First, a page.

But then I realized I had an opportunity to connect with another human being, to make her feel cared about and understood. Besides, maybe I could learn something from her and gain some insights that would be valuable down the road.
So I closed my book, turned towards her and gave her my undivided attention as she opened up about significant events that were happening in her life. The conversation turned out to be a gift for both of us, though I could never have predicted that outcome in advance.
I got to thinking about the opportunities we have every day to listen and just “be there” for the ones we profess to care about most. But often we miss those moments.
There are times when I want to focus on what I’m reading or doing, but my husband Lee is eager to share something he’s been thinking about. It takes effort, patience and love to consciously shift my full attention to him and what he wants to say.
I can remember times in past years when I wasn’t so smart about this, and I hurt his feelings by brushing his comments aside. Or I would appear to listen but then wasn’t able to respond intelligently to a question that he posed, so he could tell I wasn’t really “there.”
It’s even easier to tune out your children when they start talking. When they’re wound up, kids can ramble and go into details that you don’t care about. You may even think, “Just give me a few minutes of silence and time for myself!”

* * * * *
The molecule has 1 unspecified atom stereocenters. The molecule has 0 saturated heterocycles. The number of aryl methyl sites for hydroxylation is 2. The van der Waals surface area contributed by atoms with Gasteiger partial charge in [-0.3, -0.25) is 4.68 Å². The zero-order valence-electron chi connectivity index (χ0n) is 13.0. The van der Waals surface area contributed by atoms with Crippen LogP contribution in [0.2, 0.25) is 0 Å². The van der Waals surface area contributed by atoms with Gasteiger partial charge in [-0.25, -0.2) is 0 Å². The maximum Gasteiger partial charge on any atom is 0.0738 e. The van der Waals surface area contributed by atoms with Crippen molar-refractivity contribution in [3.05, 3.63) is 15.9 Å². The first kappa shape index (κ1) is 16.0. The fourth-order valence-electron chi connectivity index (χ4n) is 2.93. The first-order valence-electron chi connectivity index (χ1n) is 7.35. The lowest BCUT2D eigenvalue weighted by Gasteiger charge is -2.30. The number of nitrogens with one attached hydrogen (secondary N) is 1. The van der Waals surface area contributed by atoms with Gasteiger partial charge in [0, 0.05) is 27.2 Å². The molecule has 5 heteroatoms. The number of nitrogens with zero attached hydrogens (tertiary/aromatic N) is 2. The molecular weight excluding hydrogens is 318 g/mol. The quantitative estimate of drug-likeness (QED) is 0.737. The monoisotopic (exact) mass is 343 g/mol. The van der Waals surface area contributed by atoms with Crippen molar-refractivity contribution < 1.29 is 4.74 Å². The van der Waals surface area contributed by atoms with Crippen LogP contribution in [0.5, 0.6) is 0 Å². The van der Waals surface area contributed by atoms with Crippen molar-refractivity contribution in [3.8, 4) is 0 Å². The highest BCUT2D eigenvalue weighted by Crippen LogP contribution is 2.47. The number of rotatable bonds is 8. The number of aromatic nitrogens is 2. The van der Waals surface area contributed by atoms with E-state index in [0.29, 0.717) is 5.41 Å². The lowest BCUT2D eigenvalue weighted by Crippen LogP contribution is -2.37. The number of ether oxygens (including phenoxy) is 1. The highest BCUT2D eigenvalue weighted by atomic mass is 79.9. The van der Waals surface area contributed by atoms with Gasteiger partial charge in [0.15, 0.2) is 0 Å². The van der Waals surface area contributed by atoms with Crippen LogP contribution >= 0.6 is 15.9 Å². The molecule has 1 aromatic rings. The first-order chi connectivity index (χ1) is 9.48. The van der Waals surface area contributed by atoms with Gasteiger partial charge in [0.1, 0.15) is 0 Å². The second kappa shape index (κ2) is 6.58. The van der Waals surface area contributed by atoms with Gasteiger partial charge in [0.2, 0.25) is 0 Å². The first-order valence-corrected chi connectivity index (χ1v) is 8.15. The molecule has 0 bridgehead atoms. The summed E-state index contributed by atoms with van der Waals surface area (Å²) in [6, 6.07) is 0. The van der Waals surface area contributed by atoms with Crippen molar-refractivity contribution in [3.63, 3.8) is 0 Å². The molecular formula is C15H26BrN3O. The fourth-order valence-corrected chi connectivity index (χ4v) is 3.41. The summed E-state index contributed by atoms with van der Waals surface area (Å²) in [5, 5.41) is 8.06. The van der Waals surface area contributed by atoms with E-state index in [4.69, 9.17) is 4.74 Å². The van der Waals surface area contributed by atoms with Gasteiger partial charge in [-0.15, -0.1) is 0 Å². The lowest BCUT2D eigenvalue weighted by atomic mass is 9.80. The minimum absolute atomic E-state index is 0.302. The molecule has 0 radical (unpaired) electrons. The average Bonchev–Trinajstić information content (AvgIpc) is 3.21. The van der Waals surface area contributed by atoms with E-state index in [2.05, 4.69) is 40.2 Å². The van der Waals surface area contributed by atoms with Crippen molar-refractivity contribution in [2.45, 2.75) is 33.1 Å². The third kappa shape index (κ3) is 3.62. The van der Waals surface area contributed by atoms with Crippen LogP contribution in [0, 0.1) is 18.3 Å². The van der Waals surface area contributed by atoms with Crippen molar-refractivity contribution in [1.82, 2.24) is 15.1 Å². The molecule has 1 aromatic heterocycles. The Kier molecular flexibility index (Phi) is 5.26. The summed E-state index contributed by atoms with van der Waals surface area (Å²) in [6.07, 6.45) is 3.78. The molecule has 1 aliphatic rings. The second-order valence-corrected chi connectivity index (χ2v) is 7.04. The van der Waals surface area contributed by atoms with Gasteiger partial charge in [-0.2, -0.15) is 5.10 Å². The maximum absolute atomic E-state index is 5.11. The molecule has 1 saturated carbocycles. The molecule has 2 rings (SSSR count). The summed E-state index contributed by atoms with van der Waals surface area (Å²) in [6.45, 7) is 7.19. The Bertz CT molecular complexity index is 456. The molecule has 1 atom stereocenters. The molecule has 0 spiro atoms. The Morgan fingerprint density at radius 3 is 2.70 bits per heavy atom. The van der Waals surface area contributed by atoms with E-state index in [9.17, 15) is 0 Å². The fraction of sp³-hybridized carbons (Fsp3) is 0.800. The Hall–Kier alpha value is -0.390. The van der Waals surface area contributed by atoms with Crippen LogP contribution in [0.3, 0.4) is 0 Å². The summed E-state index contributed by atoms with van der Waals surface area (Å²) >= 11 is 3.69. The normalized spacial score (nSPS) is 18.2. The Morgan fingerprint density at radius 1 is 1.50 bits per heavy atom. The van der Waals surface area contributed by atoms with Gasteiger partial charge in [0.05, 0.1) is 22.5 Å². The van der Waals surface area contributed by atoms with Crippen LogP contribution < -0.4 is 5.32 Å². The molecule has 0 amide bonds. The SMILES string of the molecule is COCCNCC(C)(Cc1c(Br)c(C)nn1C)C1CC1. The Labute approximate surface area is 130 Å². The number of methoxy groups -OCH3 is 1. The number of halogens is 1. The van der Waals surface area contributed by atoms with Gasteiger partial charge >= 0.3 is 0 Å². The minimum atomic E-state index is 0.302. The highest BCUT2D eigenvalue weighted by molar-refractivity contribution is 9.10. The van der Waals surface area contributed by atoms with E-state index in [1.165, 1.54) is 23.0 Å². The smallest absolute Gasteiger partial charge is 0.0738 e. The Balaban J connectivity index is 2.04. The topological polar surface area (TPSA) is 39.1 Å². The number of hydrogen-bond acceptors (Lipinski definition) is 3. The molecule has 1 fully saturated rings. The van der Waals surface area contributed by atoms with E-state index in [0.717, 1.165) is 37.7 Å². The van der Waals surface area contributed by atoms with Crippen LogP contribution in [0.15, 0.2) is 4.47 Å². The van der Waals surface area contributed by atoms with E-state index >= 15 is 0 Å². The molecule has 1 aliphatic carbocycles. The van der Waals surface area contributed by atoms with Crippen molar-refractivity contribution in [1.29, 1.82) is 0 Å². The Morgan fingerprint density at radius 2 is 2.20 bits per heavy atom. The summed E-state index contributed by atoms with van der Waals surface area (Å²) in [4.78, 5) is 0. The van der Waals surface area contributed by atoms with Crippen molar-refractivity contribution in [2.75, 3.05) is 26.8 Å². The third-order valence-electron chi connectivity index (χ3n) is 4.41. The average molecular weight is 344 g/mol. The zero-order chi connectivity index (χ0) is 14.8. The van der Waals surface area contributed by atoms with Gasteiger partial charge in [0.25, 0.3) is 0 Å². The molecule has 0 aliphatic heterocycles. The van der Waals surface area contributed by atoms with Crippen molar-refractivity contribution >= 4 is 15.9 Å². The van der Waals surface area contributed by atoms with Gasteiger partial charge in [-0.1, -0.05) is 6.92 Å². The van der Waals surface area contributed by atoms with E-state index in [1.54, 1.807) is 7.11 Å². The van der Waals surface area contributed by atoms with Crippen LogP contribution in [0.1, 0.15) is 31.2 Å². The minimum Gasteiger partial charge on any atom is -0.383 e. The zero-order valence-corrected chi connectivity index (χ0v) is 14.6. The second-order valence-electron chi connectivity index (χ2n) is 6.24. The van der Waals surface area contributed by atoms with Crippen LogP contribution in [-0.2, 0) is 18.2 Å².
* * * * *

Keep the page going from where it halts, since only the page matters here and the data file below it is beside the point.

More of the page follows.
If they’re telling you about a problem, you may be tempted to offer a quick solution to save time and get on with what you were doing.
But the truth is, listening is one of the most important gifts you can give to your children, as this brief video from the Strong for Parenting YouTube channel illustrates.
As any parent with adult children will tell you, the years that you have your children at home are fleeting. You can make the most of the time you have by making sure you really hear what they’re trying to tell you.
“Too often we underestimate the power of a touch, a smile, a kind word, a listening ear, an honest compliment, or the smallest act of caring, all of which have the potential to turn a life around.” - Leo Buscaglia, American author (1924-1998)